Engineer calls out safety failures at one of France’s oldest nuclear plants

·2-min read

A senior engineer at the Tricastin nuclear plant in south-eastern France has filed a lawsuit against the EDF group and the plant’s management for allegedly covering up security failures and endangering the lives of others. The group refutes the accusations.

News of the lawsuit was reported in Friday’s Le Monde daily, just days after President Emmanuel Macron announced France would restart building new plants.

The 42-year-old senior manager at the Tricastin site in the Drôme department filed the complaint on 5 October for breach of nuclear site regulations, environmental and labour code, endangering the lives of others, and harassment.

The file cites a number of security incidents at the plant, notably the over-powering of the main reactor in June 2017 and flooding of several premises, including one of the plant’s electrical buildings, in the summer of 2018.

EDF (Electricité de France) which oversees France’s 56 nuclear reactors, is required to report all safety incidents to France’s Nuclear Safety Authority (ASN).

But the engineer says they had either been “covered up”, “minimised” or “reported late”.

Licence renewal

The incidents took place as the plant was preparing for a major inspection to renew its operating licence for a further 10 years.

The engineer refused to keep quiet and reported the incidents to management, the EDF group and ASN.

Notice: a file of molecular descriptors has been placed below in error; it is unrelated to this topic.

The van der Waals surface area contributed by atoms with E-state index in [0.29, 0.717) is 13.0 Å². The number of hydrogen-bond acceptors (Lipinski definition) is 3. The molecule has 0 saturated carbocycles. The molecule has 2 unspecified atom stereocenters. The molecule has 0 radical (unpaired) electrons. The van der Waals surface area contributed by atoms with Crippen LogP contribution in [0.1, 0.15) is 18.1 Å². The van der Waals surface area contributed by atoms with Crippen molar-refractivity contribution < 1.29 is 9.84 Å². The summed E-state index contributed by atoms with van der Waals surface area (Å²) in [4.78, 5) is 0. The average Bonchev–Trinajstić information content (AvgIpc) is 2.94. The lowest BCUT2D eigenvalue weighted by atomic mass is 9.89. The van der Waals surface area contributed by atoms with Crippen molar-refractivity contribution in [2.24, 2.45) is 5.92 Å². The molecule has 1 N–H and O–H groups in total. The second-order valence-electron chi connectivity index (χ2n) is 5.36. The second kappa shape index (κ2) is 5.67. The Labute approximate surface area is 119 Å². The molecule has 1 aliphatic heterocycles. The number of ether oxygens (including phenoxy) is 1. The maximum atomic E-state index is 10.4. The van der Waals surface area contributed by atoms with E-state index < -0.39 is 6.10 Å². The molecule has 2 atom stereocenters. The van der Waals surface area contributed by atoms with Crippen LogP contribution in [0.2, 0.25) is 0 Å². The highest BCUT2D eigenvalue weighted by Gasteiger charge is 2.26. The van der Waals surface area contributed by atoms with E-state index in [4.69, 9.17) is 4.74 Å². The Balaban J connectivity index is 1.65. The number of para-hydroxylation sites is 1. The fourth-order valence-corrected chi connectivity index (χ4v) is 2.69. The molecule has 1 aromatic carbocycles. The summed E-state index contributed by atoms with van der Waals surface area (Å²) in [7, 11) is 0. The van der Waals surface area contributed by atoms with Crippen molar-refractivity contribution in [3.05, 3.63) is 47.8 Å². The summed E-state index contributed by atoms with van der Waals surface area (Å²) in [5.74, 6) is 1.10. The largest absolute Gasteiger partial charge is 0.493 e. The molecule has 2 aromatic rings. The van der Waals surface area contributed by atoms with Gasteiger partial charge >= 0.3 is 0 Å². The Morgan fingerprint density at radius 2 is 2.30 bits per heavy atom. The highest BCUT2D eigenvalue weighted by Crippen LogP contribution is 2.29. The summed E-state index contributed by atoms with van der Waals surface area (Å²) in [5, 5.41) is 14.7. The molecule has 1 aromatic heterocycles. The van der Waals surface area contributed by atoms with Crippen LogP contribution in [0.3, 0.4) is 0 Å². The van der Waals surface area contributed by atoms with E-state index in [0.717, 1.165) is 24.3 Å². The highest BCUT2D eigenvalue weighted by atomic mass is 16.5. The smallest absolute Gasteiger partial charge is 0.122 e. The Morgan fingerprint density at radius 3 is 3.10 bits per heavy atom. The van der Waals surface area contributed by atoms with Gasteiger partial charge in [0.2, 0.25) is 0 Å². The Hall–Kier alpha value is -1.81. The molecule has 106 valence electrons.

He claims this led to harassment and he was moved to a less sensitive post.

“It was because he denounced what looked like a policy of dissimulation and refused to agree to operations aimed at maintaining opacity on some incidents that he was pushed out in an extremely brutal and unjustified way,” the employee’s lawyers William Bourdon and Vincent Brengarth wrote in the complaint.

EDF declined to comment on “comments from an employee” but told Le Monde the safety of plants was “a priority” and that “transparency and respect for regulations are scrupulously applied and respected on all of (our) sites”.

The ASN, quoted by Le Monde, contested any cover up and said its monitoring work was being carried out correctly.

In September 2017, Tricastin had to temporarily shut down its four reactors after ASN identified a significant safety event.

Read also:

Our goal is to create a safe and engaging place for users to connect over interests and passions. In order to improve our community experience, we are temporarily suspending article commenting